SPD Chief Diaz: Additional police budget cuts impacting ‘proactive public safety’
The Seattle City Council is considering yet another budget cut to the Seattle Police Department. What would this mean in terms of public safety? SPD Chief Adrian Diaz joined the Jason Rantz Show on KTTH to discuss.
“We have had some cuts last year at the end of their session, another $2 million in some of the other additional cuts that they’ve had. This $5.4 million is just one of those things that we’re trying to just kind of stabilize our efforts and our hiring efforts. We have some other crude costs that come up. We’ve had a lot of people leave our department, so we’ve had to pay additional money out in separation pay,” he said.
“And so this is some of that money that hit, that can cover those costs. We’ve really tried to focus our efforts because we’ve lost a lot of sworn officers, hiring additional civilian positions that can do a variety of different works from CSOs — our community service officers — our crime prevention coordinators, and another additional cut wouldn’t allow us to be able to hire for some of those civilian positions that are so desperately needed.”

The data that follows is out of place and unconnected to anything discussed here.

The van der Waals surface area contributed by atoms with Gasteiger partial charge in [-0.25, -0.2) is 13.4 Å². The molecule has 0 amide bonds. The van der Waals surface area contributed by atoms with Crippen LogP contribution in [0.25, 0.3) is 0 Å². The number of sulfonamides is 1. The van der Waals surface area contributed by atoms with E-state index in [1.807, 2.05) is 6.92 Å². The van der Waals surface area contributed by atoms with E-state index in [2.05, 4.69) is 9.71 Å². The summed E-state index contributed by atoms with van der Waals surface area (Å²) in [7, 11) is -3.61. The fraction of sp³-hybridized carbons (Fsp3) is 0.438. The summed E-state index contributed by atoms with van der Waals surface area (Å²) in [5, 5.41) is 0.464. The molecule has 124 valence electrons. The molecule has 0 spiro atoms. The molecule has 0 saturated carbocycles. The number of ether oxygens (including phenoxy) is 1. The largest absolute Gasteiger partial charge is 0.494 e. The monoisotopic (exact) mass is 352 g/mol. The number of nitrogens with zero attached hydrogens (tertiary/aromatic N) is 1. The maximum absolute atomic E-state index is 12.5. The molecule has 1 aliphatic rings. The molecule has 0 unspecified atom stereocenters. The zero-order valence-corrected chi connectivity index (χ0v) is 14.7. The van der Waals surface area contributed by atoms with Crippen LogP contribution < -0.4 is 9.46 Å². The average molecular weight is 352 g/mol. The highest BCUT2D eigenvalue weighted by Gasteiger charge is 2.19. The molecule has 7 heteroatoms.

As Jason noted, the overtime budget has also been cut, which is especially a problem with a dwindling force that lost approximately 197 officers last year, with overtime sometimes having to fill the gaps. What is the plan to offset this among additional cuts?
“We’ve actually had to make some adjustments. When I moved 100 officers back into patrol, we created a community response group that has been able to handle 911 calls, but also be able to work and deal with the demonstrations, and that has helped us out immensely having a group or a squad or units that are able to be able to respond to that direct action,” he said.
Diaz says public safety could further be impacted amid rising homicides, shots fired calls, and officers leaving the department.
“That’s actually pared down some of our overtime. But as we see more people leave the department, you do have to figure out ways that you can have personnel, you know, shore that up. And that means that if we have this level of direct action occurring — luckily, not on a nightly basis — but it’s been enough where it impacts our ability to go out to do proactive public safety,” he said.
“We’ve got to figure out how do we get our resources back into just doing police work so we can get some of these guns off the street.”
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